Now, each of you will solve your selected topic. Then, as before, make sure to explain to your friends what you did, so that all of you are on top of each topic.

Topic 1: Equivalence classes

Any equivalence relation $R \subseteq A \times A$ partitions $A$ into equivalence classes such that elements are related by $R$ within the class, and not related to anything outside the class. Now, for each of the following equivalence relations, describe the partition of the original set $A$ into equivalence classes according to that relation.
  1. $A_1= \{0,1,2,3,4,5,6,7,8,9\}$, $R = \{ (x,y) \mid where |x-y| $ is even $\}$. Here, $|x-y|=x-y$ when $x \geq y$, and $|x-y|=y-x$ when $x < y$.
  2. Each of the two relations $R_1$ drawn by your friends.
  3. $A_2 = A_1^*$ (that is, all strings made from $\{0,1,\dots, 9\}$). $R=\{(x,y) \mid$ x and y start with the same letter $\}$. Hint: $A_2$ also contains an empty string.

Topic 2: Transitive closure

A transitive closure of a binary relation $R$ is the smallest transitive relation $R^+$ such that $R \subseteq R^+$. For example, $x < y$ (but not $x \leq y$) is a transitive closure of the relation $\{(x,y)| x+1=y\}$. A transitive closure of any $R$ can be computed by repeatedly adding pairs $(x,z)$ whenever $(x,y)$ and $(y,z)$ were either in $R$ or added earlier. A transitive closure of a transitive relation $R$ is $R$ itself. When relations are viewed as graphs, then there is an edge $(x,y)$ in $R^+$ if there is a way to get from $x$ to $y$ in the graph of $R$ by following a sequence of edges.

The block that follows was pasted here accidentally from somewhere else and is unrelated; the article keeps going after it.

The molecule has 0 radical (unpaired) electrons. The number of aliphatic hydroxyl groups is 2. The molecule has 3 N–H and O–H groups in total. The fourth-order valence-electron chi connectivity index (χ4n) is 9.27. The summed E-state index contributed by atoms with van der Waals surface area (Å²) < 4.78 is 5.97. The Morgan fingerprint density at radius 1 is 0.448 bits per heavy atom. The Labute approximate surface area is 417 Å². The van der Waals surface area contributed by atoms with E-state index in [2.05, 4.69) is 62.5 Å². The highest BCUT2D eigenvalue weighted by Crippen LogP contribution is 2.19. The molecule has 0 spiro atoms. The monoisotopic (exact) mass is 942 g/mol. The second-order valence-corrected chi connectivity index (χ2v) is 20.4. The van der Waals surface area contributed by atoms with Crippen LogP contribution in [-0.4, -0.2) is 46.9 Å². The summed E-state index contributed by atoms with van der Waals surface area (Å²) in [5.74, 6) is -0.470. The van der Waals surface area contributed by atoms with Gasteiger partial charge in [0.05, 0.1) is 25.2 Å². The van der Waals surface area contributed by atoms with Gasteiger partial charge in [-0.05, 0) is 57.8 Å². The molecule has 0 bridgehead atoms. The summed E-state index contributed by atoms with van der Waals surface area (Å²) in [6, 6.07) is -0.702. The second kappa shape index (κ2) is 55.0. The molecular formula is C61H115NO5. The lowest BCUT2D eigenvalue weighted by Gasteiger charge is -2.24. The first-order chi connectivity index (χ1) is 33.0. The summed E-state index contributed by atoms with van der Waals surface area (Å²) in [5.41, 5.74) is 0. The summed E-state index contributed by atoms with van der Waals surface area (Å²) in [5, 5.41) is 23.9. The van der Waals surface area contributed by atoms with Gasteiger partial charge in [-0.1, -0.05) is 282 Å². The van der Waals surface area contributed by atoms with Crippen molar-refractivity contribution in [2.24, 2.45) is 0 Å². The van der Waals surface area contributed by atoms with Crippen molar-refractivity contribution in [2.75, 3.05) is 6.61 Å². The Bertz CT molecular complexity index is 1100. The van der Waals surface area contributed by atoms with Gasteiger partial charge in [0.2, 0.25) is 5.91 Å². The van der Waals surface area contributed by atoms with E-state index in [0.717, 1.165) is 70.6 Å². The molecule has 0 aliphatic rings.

Topic 3: Hasse diagrams

Let $R$ be partial order on $A$. A graph of $R$ would contain a loop on every vertex (because $R$ is reflexive), and potentially a lot of edges because of transitivity. For example, let $A=\mathcal{P}(\{1,2,3\})$, and consider a partial order relation $R=\{(B,C) \in A \times A \mid B \subseteq C\}$. Then the graph of $R$ would have edges $(\emptyset,\{1\})$, $(\emptyset, \{1,2\})$, $(\emptyset,\{1,2,3\})$, $(\{1\}, \{1,2\})$, $(\{1\},\{1,2,3\})$ and so on, making a messy picture. A Hasse diagram is a way to draw a cleaner graph corresponding to the same partial order, by eliminating all edges implied by other edges using reflexivity and transitivity. That is, in a Hasse diagram, we do not draw loops, and only draw an edge $(a,b)$ if there are no edges $(a,c)$ and $(c,b)$ already in the diagram. Also, we draw smaller elements below larger elements, and skip arrows. For example, a Hasse diagram of the subset relation on $A=\mathcal{P}(\{1,2,3\})$ is as follows.

{1,2,3} {1,2} {1,3} {2,3} {1} {2} {3}

Review after the group activity

Let $A = \{abc, a, bc, ac, ab, bac \} $ (that is, $A \subset \{a,b,c\}^*)$.

  1. Let $R_1= \{ (ac,bc), (bc,ac), (bc, ab), (ab,bc), (ab, ac), (ac, ab), (abc,bac), (bac,abc), (abc,abc), (a,a), (bc,bc), (ac,ac), (ab,ab), (bac,bac) \} $. Draw a graph of $R_1$. In how many classes equivalence classes does $R_1$ partition $A$? List elements of each equivalence class. How would you describe this equivalence relation on $A$?
  2. Let $R_2 = \{$(a,ab), (a,ac),(ab,abc), (bc,abc), (abc,a), (ac, bac)$\}$. Draw a graph of $R_2$ and a graph of its transitive closure $R_2^+$. For each of $R_2$ and $R_2^+$, say if it is reflexive/anti-reflexive/neither, symmetric/anti-symmetric/neither, transitive/not transitive.
  3. Draw a Hasse diagram of $R_3=\{(x,y) \mid $ x=y or x is a substring of y $\}$. That is, R_3= $\{(x,x) | x \in A \} \cup \{$ (a,ab), (a,ac), (a, abc), (ab,abc), (bc,abc), (a, bac), (ac, bac) $\}$